2 July 2002
Editor's daughter killed in mysterious circumstances
(RSF/IFEX) - RSF and the Damocles Network have expressed their great concern over the disturbing circumstances surrounding the death of the daughter of Lira Baysetova, editor of the opposition weekly "Respublika".
"The events surrounding Baysetova's daughter's death and the frequent strong verbal attacks against the journalist cast doubt on the supposed accidental nature of this death," said Robert Ménard, the organisation's secretary-general, in a letter addressed to Interior Minister Kairbek Soleymenov. "RSF and the Damocles Network wonder about the possible links between this tragedy and Lira Baysetova's journalistic work, notably recent articles about the Swiss bank accounts of senior Kazakh officials. We ask you to take all necessary steps to ensure Lira Baysetova's safety and will hold you responsible for anything untoward that happens to her," added Ménard.
According to information obtained by RSF, Baysetova's daughter Leyla disappeared on 23 May 2002, the same day her mother received a threatening phone call from a man she had a dispute with two months earlier. The caller reportedly said, "I've warned you, but since you've ignored what I said and you continue . . ." On 16 June, a man who claimed to be from the Interior Ministry told her that her daughter had been arrested for possession of 1.6 grammes of heroin. Later, he said she had been taken to hospital because she felt ill. Baysetova was not allowed to see her daughter in the hospital and learned on 21 June that she had died. The journalist said her daughter's body showed signs of torture.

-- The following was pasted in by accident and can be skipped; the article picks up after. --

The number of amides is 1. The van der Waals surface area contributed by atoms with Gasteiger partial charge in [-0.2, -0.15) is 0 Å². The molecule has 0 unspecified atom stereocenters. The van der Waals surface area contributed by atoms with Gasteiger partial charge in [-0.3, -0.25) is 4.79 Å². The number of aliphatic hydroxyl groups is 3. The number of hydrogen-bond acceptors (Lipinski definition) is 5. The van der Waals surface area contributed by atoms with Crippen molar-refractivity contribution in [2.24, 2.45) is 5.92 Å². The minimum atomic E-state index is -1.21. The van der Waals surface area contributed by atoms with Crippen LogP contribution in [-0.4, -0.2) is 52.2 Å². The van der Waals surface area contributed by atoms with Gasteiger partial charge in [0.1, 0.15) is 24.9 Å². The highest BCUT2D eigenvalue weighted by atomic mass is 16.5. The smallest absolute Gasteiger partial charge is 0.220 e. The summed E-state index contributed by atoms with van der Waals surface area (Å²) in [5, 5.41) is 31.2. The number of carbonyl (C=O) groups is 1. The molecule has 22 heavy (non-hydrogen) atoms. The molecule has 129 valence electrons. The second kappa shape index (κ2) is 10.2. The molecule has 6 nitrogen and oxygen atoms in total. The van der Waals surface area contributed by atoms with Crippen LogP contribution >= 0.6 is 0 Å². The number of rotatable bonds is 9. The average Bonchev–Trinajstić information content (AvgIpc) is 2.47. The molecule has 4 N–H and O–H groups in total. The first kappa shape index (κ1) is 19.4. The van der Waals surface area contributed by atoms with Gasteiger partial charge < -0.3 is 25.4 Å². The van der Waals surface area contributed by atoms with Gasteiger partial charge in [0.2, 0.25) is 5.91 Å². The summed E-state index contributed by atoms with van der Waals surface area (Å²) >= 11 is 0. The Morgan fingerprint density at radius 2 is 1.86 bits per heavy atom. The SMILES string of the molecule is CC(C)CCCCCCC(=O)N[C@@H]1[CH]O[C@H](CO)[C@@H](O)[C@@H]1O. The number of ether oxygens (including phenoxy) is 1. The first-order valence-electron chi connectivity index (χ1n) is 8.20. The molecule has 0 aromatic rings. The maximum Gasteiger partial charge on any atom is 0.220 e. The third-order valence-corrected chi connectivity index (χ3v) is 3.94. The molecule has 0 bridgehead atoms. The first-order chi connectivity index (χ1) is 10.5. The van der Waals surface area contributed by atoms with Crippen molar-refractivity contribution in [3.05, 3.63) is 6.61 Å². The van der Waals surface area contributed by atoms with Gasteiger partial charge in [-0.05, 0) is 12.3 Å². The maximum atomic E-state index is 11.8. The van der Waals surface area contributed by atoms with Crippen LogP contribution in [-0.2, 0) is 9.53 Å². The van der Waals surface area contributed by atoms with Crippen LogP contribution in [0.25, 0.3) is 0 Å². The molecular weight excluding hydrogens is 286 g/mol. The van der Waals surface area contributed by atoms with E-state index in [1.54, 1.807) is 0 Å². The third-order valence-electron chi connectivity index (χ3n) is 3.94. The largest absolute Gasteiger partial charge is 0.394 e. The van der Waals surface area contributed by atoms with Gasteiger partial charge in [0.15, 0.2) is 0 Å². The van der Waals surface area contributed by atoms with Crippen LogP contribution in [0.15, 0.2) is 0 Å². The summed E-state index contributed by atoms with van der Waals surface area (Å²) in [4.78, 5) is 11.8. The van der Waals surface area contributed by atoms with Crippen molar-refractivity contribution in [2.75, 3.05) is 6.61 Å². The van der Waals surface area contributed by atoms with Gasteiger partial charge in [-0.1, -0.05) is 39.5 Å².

Pressure had increased on Baysetova and her colleagues since she interviewed the Geneva general prosecutor, Bernard Bertossa, on 10 May about the Swiss bank accounts of several top Kazakh officials, including President Nursultan Nazarbayev. A week later, the headless body of a dog was found hanging over the entrance of the offices of the "Soldat" opposition newspaper, which was about to publish the interview. On 22 May, the day the interview was published, unidentified men attacked the building, beating two employees, stealing computers and smashing other equipment. The same day, the offices of the weekly "Respublika" in Almaty burned down after Molotov cocktails were thrown at the building (see IFEX alerts of 27 and 23 May 2002).
RSF notes that "Respublika" newspaper is regularly the object of threats due to its investigations into corruption in the political class. Its editor-in-chief, Baysetova, was attacked twice in 2000 and 2001. "Soldat" newspaper, which is close to the opposition party of exiled former prime minister Kazhegeldin, has also been the target of several acts of intimidation and attacks on its offices in the last two years. Its editor-in-chief, Yermurat Bapi, was brought before the courts in 2000 for publication of an articled deemed defamatory toward President Nazarbayev (see IFEX alerts of 18 April and 14 March 2001 and 8 August 2000).